# Moment of Inertia of Plate Problem

1. Homework Statement
A uniform plate of height h= 0.69 m is cut in the form of a parabolic section. The lower boundary of the plate is defined by: y=1.10x^2. The plate has a mass of 5.62 kg. Find the moment of inertia of the plate about the y-axis. 2. Homework Equations
I=sum(m*r^2)
OR
I= int(r^2)dm

3. The Attempt at a Solution
Alright, so I figured I would use the first formula to figure out the moment of inertia. There is only one mass and one radius... so at first I figured it would just be 5.62*.69^2 kg m^2. I realize now that this is faulty and the idea is more of rotating the entire parabola around the axis. So, I figured it was similar to solid rotation in calculus.
So, I rotated the parabola about the y axis, resulting in two layers of cylindrical shells, with the first possessing raidus R1 and the distance to the farthest one being R2, respectively. You start with int(r^2)dm. The term dm is equal in this case to p*dv, where p is density and dv is the volume differential. The volume differential is equal to 2pi*p*h*R^3*dR. By substituting in our radiuses and integrating from R1 to R2, we are left with [(pi*p*(h)/2](R2^4-R1^4). P is constant in this case and the volume by cylindrical shells is (piR2^2-piR1^2). If we solve for the mass, we are left with M=p*v, which is equal to p*pi(R2^2-R1^2)*h. We can simplify the formula for the moment of inertia we had before, arriving at .5*M(R1^2+r2^2).
However, I have no idea how to use the lower boundary of the plate, 1.10x^2 or how to get the radiuses for the cylinders. Any help you could give would be great.

Last edited:

Related Introductory Physics Homework Help News on Phys.org
Why are you using cylindrical or spherical coordinates? This is a thin plate, and you can even see from symmetry that the x component will be zero (why the problem says to only do y). So just find the moment of inertia for y, and use cartesian coordinates to prevent an unnecessary mess.

Have you done vector calculus yet?

No, I don't know Vector Calculus. How would I just find it for y? I've attempted just using the original formula ( The sum of the mass times the radius squared) and this resulted in an incorrect answer. I think the most pressing problem is that I have no idea how to use the 1.10x^2=y information.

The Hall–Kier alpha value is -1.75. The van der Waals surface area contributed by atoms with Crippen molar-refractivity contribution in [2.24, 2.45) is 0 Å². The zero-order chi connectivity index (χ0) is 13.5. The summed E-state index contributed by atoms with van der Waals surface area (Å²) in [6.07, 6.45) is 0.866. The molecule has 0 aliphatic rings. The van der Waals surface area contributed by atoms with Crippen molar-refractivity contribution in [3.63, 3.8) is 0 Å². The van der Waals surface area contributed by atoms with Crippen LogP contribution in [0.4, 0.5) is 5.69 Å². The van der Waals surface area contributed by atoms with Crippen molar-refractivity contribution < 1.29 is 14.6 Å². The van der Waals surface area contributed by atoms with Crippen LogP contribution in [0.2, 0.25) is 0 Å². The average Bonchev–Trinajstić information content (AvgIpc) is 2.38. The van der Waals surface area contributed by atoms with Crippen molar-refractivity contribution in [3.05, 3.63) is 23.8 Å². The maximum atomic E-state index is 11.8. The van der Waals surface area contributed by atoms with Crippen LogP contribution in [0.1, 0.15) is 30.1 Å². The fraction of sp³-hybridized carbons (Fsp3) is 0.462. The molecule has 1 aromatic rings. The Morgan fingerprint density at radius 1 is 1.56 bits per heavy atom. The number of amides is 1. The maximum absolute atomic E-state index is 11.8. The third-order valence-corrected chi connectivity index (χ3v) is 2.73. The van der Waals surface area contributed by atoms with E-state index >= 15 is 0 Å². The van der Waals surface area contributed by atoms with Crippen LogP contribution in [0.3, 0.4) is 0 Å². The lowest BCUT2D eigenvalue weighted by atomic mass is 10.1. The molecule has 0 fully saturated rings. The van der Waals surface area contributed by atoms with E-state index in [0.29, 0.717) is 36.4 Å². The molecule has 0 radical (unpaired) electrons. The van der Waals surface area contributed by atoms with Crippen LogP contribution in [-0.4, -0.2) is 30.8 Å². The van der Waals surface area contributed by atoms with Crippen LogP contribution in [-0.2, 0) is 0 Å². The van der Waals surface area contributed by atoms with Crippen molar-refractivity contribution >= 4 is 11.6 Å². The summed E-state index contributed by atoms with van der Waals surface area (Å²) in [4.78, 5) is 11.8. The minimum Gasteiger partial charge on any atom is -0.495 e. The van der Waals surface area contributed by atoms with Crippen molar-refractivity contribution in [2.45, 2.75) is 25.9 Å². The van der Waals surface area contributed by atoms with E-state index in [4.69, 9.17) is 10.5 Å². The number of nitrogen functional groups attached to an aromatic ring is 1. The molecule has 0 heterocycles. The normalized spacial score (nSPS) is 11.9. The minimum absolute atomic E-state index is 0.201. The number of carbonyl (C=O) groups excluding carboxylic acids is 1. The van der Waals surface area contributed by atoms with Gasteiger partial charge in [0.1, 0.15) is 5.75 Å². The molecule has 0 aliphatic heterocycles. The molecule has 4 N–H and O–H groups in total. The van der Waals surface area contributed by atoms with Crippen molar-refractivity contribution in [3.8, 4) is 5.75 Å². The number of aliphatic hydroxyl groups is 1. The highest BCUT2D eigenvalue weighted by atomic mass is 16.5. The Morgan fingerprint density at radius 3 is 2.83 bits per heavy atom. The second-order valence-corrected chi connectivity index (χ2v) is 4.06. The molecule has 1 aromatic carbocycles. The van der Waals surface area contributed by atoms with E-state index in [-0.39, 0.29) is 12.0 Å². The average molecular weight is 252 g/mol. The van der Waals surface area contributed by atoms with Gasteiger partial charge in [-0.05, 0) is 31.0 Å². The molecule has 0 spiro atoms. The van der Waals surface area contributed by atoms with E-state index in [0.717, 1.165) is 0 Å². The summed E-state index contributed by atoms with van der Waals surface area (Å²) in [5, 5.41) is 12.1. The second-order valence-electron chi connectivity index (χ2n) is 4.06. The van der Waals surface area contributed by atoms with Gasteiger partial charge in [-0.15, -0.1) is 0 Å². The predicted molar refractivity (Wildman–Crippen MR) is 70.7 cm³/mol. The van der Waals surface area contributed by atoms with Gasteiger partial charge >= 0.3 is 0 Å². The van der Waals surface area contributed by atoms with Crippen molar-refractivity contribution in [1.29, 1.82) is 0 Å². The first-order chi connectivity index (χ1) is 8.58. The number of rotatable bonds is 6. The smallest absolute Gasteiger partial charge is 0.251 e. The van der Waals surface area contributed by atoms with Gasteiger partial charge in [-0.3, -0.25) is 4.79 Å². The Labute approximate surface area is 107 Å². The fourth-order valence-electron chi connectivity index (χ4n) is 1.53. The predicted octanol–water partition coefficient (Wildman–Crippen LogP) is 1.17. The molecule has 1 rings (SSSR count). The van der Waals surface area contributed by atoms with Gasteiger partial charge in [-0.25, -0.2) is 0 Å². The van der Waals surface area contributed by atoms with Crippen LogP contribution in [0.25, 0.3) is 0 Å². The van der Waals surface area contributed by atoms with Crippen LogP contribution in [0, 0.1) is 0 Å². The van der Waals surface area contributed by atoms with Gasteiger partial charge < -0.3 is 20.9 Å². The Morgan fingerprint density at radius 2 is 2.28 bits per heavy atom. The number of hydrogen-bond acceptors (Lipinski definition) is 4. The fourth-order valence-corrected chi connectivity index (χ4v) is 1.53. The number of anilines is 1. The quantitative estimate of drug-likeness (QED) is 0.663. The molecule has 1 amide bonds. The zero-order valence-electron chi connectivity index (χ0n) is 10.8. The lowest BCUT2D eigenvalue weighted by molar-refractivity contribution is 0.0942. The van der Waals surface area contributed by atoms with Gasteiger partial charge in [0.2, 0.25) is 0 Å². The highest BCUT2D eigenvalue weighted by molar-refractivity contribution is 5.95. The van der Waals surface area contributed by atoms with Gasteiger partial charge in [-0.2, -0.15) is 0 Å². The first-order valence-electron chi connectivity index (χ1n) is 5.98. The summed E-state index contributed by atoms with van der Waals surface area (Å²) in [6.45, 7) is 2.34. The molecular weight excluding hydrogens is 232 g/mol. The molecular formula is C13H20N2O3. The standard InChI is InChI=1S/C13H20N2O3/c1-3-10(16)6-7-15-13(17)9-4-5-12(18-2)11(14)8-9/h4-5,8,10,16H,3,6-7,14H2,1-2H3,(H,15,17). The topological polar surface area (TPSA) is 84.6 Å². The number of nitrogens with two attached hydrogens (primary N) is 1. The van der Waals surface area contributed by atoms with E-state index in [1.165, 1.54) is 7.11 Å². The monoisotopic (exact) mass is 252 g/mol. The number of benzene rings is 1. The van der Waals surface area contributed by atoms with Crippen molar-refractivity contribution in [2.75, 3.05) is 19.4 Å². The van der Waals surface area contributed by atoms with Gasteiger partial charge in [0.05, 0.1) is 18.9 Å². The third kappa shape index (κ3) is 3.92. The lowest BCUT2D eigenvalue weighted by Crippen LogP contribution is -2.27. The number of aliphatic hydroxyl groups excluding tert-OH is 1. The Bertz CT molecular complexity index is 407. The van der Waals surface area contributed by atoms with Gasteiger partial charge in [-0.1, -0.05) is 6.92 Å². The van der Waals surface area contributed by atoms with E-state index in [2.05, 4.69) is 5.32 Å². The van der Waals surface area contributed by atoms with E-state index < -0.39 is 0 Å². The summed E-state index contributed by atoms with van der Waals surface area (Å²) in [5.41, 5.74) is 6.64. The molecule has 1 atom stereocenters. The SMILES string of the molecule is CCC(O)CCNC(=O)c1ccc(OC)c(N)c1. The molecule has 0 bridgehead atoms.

Cartesian coordinates are also not a strong suit of mine...
I tried calculating the moment of inertia for just the y- or attempted anyway. I used the h, y=.69 and plugged it into the equation that was given, 1.10x^2. I then tried to place this into the slot for radius of the moment of inertia and multiplied it by the mass but it was still wrong. Am I using the wrong idea for a radius?

Last edited:
Okay, so the whole idea behind finding a moment of inertia is that you are taking all these different point masses, each of which have their own moments of inertia, and summing up their contributions. So, for example, even though the x direction has that general shape, we should see each of the point masses contribute equal and opposite inertias to cancel each other out.

In setting up your integral what you want to do is look at the formula

$$I = \int r^2 \rho(\mathbf{r}) dr$$

and think, "Okay, so the formula is telling me that I need to integrate over all the distances along the y axis." You have a curve that is relating the y coordinates to the x coordinates. Now figure out which part of the given curve equation you want to use. In fact, maybe you want to even try out both and make sure that one of them gives you zero.

Don't worry about rho (mass/area) for now, since it is constant and comes out of the integral. Later on, to get the right value, you will need to put rho back in, but that is easy because it is just finding the area of curve, which is something every calc student does at least a gazillion times.

Sorry, I have to go, so this is all the help I can give for tonight.